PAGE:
Date: Feb 19, 2013 10:15 AM
Author: mueckenh@rz.fh-augsburg.de
Subject: Re: Matheology § 222 Back to the roots
On 19 Feb., 14:10, William Hughes <wpihug...@gmail.com> wrote:

> On Feb 19, 12:41 pm, WM <mueck...@rz.fh-augsburg.de> wrote:

>

>

>

>

>

> > On 18 Feb., 23:08, William Hughes <wpihug...@gmail.com> wrote:

>

> > > On Feb 18, 10:40 pm, WM <mueck...@rz.fh-augsburg.de> wrote:

>

> > > > On 18 Feb., 19:19, William Hughes <wpihug...@gmail.com> wrote:

>

> > > > > > > Is there a potentially infinite sequence,

> > > > > > > x, such that the nth FIS of x consists of

> > > > > > > n 1's

>

> > > > 1

> > > > 11

> > > > 111

> > > > ...

>

> > > > > > Yes, of course

>

> > > > > Let y be a potentially infinite sequence

> > > > > where the nth FIS of y consists of a 1 followed

> > > > > by n-1 0's

>

> > > > 1

> > > > 10

> > > > 100

> > > > 1000

> > > > ...

>

> > > > > Are x and y coFIS?

>

> > > > No.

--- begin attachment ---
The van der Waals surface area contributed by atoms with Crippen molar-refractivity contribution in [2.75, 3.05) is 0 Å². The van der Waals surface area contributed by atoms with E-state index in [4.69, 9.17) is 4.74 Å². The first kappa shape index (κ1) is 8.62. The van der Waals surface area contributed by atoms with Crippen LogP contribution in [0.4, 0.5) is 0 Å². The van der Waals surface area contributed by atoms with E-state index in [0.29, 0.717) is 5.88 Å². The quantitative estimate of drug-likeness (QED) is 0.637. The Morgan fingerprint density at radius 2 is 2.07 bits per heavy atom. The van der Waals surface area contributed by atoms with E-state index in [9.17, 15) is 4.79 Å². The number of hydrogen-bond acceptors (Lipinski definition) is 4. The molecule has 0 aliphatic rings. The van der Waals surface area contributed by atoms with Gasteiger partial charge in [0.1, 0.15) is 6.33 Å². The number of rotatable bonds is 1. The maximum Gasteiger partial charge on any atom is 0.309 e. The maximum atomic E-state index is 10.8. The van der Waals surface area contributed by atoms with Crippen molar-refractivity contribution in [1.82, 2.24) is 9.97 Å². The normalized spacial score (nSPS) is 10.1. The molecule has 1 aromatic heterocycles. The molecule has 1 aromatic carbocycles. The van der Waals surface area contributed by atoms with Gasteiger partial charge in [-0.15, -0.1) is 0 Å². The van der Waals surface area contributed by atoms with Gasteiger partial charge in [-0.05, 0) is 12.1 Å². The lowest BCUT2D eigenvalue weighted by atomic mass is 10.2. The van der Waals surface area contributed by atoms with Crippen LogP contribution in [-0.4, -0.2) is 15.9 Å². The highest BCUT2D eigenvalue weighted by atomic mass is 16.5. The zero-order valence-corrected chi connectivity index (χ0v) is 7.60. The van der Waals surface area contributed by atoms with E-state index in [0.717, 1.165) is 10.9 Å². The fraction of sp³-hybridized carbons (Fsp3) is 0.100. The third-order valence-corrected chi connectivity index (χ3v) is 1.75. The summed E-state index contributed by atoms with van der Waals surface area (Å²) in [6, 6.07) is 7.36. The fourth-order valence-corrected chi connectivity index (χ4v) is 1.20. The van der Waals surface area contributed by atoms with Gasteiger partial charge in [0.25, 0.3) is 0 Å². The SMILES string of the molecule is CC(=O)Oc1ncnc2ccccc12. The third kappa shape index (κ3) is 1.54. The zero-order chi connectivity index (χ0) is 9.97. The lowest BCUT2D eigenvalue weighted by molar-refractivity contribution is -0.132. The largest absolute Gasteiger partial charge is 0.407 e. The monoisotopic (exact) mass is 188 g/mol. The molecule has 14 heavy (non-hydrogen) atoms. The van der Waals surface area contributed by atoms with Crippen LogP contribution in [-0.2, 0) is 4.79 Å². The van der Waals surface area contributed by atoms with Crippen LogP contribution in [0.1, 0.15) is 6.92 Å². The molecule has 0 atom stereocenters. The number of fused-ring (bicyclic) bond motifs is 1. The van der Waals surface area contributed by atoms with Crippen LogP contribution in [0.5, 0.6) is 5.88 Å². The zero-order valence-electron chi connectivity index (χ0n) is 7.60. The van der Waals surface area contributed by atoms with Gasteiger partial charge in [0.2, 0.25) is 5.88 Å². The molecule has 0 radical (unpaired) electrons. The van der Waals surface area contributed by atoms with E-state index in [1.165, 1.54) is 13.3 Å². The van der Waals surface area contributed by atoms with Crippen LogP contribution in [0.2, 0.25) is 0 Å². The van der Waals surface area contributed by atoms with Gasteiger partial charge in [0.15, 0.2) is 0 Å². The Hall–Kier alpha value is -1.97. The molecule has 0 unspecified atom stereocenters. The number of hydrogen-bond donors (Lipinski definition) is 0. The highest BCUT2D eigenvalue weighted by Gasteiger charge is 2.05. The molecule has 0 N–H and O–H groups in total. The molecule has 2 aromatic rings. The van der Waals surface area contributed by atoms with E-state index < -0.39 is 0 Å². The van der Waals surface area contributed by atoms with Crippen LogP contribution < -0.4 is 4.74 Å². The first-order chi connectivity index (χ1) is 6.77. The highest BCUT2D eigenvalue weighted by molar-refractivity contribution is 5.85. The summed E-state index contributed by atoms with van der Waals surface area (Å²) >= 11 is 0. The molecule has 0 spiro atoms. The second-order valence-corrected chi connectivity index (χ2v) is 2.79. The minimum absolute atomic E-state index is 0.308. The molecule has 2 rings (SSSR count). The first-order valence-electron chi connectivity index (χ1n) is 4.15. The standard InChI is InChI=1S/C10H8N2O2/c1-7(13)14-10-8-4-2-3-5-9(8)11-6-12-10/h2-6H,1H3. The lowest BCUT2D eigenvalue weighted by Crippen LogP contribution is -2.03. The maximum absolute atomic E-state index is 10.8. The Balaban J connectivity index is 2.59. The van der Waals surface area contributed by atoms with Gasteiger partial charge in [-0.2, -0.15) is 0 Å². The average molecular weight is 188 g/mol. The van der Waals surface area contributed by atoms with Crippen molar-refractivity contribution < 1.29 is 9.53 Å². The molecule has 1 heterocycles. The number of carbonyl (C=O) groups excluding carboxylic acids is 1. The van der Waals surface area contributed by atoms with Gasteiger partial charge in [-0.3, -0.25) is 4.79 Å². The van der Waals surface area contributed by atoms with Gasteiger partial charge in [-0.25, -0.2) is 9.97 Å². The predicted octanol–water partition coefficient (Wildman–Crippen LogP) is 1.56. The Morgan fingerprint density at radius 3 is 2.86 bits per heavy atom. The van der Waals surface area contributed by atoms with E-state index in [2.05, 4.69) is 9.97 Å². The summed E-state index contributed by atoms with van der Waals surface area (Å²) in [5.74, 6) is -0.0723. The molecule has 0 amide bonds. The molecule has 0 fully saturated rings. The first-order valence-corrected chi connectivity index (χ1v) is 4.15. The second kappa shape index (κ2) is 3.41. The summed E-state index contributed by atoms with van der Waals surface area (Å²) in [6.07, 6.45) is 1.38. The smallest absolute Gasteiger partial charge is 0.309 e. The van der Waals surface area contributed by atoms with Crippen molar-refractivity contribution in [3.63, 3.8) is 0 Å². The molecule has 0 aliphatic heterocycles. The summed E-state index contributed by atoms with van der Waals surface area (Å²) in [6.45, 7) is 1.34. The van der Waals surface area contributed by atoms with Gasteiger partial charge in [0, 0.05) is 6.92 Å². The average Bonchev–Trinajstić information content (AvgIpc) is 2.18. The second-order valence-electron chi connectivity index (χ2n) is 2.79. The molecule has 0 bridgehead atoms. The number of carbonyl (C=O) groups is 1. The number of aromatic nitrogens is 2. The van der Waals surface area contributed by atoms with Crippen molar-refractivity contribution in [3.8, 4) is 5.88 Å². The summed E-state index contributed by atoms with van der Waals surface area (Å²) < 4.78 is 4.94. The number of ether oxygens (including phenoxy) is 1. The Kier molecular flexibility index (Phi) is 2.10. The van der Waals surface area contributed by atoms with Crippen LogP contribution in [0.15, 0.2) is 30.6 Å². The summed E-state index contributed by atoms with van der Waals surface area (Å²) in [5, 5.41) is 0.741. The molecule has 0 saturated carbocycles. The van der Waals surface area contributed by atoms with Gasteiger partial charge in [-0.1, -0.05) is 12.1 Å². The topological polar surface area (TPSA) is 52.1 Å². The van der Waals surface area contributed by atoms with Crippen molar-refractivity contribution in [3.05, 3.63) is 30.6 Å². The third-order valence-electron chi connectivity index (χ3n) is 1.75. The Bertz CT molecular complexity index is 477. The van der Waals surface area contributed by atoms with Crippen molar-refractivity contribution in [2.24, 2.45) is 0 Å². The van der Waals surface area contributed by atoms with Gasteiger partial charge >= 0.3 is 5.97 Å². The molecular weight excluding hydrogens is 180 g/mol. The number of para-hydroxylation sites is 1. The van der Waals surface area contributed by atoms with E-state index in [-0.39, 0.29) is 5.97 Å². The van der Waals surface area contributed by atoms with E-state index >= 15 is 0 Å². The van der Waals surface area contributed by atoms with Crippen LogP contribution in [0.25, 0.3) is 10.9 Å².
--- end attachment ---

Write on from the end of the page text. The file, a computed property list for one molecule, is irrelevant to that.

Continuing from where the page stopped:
>

> > > Is y the first line of the potentially

> > > infinite list of potentially infinite

> > > sequences

>

> > > L=

>

> > > 1000...

> > > 11000...

> > > 111000...

> > > ...

>

> > > ?-

>

> > The n-th term of y and of the first line of L are coFIS up to every n.

>

> If two potentially infinite sequences have the same FIS's

> up to every n then they are coFIS.

>

> The concept "coFIS up to n" has not been and need not be defined.

It is self-evident that "for every natural number" is identical with

"up to every natural number". More than "up to number n" with n a

natural number not fixed though is not a meaningful expression in this

connection.

>

> Are y and the first line of L coFIS?-

Yes, obviously.

Regards, WM